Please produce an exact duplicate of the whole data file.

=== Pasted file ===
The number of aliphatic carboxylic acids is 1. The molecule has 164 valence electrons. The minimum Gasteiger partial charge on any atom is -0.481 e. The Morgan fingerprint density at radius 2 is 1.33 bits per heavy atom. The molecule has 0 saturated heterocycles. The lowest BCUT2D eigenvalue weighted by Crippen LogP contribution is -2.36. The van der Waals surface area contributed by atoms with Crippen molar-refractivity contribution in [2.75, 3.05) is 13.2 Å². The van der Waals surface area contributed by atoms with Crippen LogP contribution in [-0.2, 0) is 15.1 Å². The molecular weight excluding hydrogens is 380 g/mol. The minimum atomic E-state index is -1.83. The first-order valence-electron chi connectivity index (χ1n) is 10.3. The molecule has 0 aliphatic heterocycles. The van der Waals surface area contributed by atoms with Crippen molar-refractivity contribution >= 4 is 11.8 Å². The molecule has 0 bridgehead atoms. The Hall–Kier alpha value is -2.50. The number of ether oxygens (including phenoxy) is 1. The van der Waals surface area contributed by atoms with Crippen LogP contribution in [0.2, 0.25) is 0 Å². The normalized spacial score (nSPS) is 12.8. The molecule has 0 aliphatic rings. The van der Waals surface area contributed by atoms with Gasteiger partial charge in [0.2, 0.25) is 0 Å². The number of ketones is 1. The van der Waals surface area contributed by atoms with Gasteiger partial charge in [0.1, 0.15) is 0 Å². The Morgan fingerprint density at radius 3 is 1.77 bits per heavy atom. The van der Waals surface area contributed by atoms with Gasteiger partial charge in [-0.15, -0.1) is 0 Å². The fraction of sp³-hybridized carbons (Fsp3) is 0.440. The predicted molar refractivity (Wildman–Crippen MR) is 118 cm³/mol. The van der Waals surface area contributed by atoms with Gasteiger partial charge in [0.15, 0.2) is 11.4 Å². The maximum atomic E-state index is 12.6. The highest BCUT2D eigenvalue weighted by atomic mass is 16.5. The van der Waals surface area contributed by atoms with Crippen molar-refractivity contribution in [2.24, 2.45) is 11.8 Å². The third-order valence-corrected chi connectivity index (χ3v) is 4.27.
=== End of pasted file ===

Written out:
The number of aliphatic carboxylic acids is 1. The molecule has 164 valence electrons. The minimum Gasteiger partial charge on any atom is -0.481 e. The Morgan fingerprint density at radius 2 is 1.33 bits per heavy atom. The molecule has 0 saturated heterocycles. The lowest BCUT2D eigenvalue weighted by Crippen LogP contribution is -2.36. The van der Waals surface area contributed by atoms with Crippen molar-refractivity contribution in [2.75, 3.05) is 13.2 Å². The van der Waals surface area contributed by atoms with Crippen LogP contribution in [-0.2, 0) is 15.1 Å². The molecular weight excluding hydrogens is 380 g/mol. The minimum atomic E-state index is -1.83. The first-order valence-electron chi connectivity index (χ1n) is 10.3. The molecule has 0 aliphatic heterocycles. The van der Waals surface area contributed by atoms with Crippen molar-refractivity contribution >= 4 is 11.8 Å². The molecule has 0 bridgehead atoms. The Hall–Kier alpha value is -2.50. The number of ether oxygens (including phenoxy) is 1. The van der Waals surface area contributed by atoms with Crippen LogP contribution in [0.2, 0.25) is 0 Å². The normalized spacial score (nSPS) is 12.8. The molecule has 0 aliphatic rings. The van der Waals surface area contributed by atoms with Gasteiger partial charge in [0.2, 0.25) is 0 Å². The number of ketones is 1. The van der Waals surface area contributed by atoms with Gasteiger partial charge in [0.1, 0.15) is 0 Å². The Morgan fingerprint density at radius 3 is 1.77 bits per heavy atom. The van der Waals surface area contributed by atoms with Gasteiger partial charge in [-0.15, -0.1) is 0 Å². The fraction of sp³-hybridized carbons (Fsp3) is 0.440. The predicted molar refractivity (Wildman–Crippen MR) is 118 cm³/mol. The van der Waals surface area contributed by atoms with Gasteiger partial charge in [0.15, 0.2) is 11.4 Å². The maximum atomic E-state index is 12.6. The highest BCUT2D eigenvalue weighted by atomic mass is 16.5. The van der Waals surface area contributed by atoms with Crippen molar-refractivity contribution in [2.24, 2.45) is 11.8 Å². The third-order valence-corrected chi connectivity index (χ3v) is 4.27.